There was more, but that's probably enough link-spam for one day.  Enjoy!

    22 October 2010

    Brain Survey

    When it rains, it pours... I went from being solidly bored most of last week to freakishly busy in a hurry.  We're in Atlanta (traveling blog!) for a friend's wedding this weekend.  Somehow that compressed my week into one frantic day after another and it's not going to quit till some time next week... maybe the week after.  Ugh.

    All of that to say that I've had a number of topics I wanted to blog on in the last few days that I haven't had time to formulate into decent posts.  So here's a highlight of my brain over the last week:
    • Homework - I'm half way through my 2nd class, doing really well, just staying busy.  This class requires reading and responding to a case study every week, the shortest of which was over 80 pages. This week's is 137 pages and I should be reading it instead of blogging!
    • Trip Preparation - A 3 day trip is tricky because you do all the prep work of a longer trip without the payoff.  Plus, pretty much every second of this weekend is booked, which I hate; I was looking forward to some down time while we're away.
    • Craft projects - Namely, the gift for my friend whose wedding we'll be at tomorrow.  Unfortunately, it's not going to be ready in time.  I worked on it all the way up here today (6+ hours of work) and I'm still at least 8 hours away from completion.  Is putting a picture of a not-quite-done project in the card a faux pas?  On the plus side, the Yankee capes for the dogs seemed to have worked out.  Which brings me to...
    • Yankees - Who are playing for the American League Championship this week.  They fell behind 3-1 but gained some ground (post-dog capes) and are 3-2 tonight.  Championships are stressful in our house.  Hopefully they'll win tonight and tomorrow and go on to the World Series.  And then in two weeks I can finally watch a normal TV show!
    • Dress shopping - My husband finally talked me into getting a new dress for this wedding, so we went shopping today to find one.  Five shops to find a dress, three of which didn't have a single long dress.  Not one... apparently cocktail length is in this year.  Finally found one we both liked, a little more expensive than I intended.  If I get the use out of it that I got from my last one, that'll be fine.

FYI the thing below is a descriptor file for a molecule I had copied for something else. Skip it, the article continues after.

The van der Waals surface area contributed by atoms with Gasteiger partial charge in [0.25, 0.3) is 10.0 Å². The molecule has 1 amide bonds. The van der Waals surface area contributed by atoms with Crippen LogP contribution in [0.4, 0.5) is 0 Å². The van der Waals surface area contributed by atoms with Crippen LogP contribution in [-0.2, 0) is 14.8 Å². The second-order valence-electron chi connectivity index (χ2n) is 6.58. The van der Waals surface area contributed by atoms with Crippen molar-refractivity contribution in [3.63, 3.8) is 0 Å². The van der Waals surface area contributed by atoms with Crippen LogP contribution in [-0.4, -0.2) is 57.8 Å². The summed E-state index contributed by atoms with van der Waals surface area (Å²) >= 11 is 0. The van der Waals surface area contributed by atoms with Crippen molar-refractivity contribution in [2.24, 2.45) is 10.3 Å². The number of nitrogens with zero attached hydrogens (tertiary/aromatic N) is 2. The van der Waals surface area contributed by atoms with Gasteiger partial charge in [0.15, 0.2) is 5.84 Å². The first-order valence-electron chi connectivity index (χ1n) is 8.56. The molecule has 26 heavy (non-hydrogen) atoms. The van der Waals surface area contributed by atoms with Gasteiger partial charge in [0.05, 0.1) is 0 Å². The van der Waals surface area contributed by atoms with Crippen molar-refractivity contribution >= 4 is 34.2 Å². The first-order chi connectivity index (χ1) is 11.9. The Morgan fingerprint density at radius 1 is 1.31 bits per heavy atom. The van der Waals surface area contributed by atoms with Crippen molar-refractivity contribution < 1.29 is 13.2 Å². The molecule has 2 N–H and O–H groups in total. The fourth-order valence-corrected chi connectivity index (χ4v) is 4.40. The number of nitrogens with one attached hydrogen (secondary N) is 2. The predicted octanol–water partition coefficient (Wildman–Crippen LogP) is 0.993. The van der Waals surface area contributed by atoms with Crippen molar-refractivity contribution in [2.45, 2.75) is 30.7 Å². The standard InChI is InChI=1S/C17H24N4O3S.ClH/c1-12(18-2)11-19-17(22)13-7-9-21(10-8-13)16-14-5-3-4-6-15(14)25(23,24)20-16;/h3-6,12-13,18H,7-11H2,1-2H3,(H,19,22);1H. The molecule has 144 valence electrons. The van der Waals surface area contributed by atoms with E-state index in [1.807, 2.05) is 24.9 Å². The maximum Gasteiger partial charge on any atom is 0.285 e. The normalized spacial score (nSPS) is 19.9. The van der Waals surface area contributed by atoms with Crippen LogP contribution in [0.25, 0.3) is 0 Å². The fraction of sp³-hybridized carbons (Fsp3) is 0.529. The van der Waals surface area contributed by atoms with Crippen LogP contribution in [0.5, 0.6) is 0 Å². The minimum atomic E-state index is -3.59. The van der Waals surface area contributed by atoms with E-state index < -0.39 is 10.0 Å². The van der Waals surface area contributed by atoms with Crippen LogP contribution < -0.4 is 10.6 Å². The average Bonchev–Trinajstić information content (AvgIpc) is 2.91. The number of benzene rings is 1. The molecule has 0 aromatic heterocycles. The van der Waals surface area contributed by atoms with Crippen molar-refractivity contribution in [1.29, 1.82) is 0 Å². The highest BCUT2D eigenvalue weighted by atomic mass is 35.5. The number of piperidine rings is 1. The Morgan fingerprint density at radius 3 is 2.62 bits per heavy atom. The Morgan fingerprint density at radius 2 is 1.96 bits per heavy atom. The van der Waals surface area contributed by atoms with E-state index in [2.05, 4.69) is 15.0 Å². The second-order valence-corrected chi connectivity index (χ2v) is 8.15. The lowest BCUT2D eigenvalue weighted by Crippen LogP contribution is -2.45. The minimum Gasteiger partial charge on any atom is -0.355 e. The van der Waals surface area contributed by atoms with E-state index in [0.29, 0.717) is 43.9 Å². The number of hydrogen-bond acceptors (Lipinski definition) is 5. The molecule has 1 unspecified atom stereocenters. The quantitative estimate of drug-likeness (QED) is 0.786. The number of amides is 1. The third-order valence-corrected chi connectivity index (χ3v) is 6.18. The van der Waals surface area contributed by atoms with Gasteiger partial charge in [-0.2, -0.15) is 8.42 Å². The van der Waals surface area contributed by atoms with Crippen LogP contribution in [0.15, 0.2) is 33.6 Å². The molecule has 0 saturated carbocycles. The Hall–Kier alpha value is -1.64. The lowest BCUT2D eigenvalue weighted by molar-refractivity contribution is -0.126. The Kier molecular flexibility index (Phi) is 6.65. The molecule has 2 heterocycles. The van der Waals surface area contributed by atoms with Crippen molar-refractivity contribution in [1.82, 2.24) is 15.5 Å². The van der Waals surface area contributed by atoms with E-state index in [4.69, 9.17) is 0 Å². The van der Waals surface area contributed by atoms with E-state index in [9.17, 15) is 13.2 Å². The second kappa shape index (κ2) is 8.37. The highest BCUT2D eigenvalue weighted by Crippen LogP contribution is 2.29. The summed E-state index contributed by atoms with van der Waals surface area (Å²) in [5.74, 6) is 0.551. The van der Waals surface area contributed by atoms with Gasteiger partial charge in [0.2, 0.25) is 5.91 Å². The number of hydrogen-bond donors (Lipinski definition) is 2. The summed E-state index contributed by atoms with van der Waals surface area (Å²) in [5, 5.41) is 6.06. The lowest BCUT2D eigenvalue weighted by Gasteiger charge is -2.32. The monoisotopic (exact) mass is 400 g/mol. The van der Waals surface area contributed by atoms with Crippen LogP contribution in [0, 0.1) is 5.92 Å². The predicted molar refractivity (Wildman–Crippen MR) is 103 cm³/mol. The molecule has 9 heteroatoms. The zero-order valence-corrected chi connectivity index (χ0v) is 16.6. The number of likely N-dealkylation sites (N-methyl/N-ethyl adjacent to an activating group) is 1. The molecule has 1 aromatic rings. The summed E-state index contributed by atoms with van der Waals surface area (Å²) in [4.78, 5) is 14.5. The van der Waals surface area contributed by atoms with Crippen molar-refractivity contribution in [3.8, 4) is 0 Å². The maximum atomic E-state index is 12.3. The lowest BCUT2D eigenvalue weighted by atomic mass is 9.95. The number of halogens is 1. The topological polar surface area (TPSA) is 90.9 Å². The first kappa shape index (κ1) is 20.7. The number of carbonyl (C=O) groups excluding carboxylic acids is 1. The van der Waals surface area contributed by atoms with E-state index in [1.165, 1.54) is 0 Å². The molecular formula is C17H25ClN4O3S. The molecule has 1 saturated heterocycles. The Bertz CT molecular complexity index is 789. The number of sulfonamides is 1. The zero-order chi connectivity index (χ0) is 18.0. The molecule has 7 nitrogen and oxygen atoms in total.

• Haircut - After threatening it for months, I'm finally having my hair chopped off tomorrow.  I can't wait!  Pictures to follow shortly.
    • Thanksgiving - Which, if you hadn't noticed, is approaching at a velocity around Mach 1.  Actually, I was making quiche last night and there was a little dough left over.  It reminded me of my sister; when we were kids, she would use the leftover dough to make a little center piece for the pie.  Our mom would throw it on the pie for the last few minutes of baking.  I hadn't thought of that in years.
    • Christmas - If Thanksgiving is coming up at Mach 1, Christmas is moving at something close to c.  My wish list is almost done, but normally by this time of the year I've started picking out gifts for my family. Not even close this year.  At least the Christmas budget is completed.
    I promise a more interesting post soon.  I found two articles on pesticides and the misappropriation of science that I wanted to comment on, so that's probably next.  Hope everyone has a great weekend!

    20 October 2010

    Yankee Beagles

    If you've ever met my husband, you know he's a Yankees fan.  Actually, maybe even if you haven't met him... his fandom is that strong.  Since the Yankees are on a bit of a dive this week (as in, 3-1 against in a 7 game playoff series) I decided to finish this project.  And by "finish" I mean "do" because even though I've had the material for over a year, I hadn't actually cut anything out before today.  Take a look:
    Yankee capes
    These are little capes for the dogs.  Those of you familiar with my Facebook page know that a couple years ago I made some bandannas for the dogs which have our football teams on them.  Specifically, they are reversible so the dogs can "cheer" for either the NY Giants or the SF 49ers (guess who cheers for which team?).  George has wanted some similar doggy gear for the Yankees, so today he gets his wish.  And they only took an hour to do!
    Close up
    I'm not sure why I cared enough about dog gear to really work on those straps... they were the hardest part with all the turning inside out.  Other than that, the cape material is fleece, so not much sewing is required.  Very easy!  And hopefully they'll bring some luck to the Yankees tonight!

    Further dog-modeling pictures are likely coming soon.

    15 October 2010

    New Blanket

    I went on a bit of a creativity spree yesterday and worked on a couple of lapsed projects.  I was going to take pictures of the dog blanket that I finished last night, but I encountered a problem:

    I thought the pictures could wait and I intended to try again this morning.  This was the result:

    I guess I must have done alright.

    14 October 2010

    Forget Baby Mozart... try The Chieftains

    I find connections in odd things.  I often think that if I have any unique talent, it's pattern recognition (and possibly an above average memory).  For instance...

    In one of the more brilliant musical combinations ever produced, the Chieftains and Nickel Creek do a mind-blowing version of "Raggle Taggle Gypsy" on The Chieftain's CD Further Down the Old Plank Road.  I dare you to sit still while listening to this song.  And the great thing is that this song is such a great representation of Myers-Briggs Personality Types.  No, really!
    • The SJ's are the bass line... steady, reliably on beat, a small number of notes, rarely (but occasionally!) caught up in the emotion of the story, only changing speed or pitch when the complete music demands it.
    • The SP's are the flute, the pipes... flirtatious, jumping in and out of the song, drawing the ear's attention, reliable in their unceasing movement.
    • The NF's are the melody, the vocals... the human story, the emotion, the commonality amongst the other parts.
    • The NT's are the mandolin... fast but (mostly) on beat, piquantly staccato, sometimes unnoticed, most notable when contrary to the rest of the music.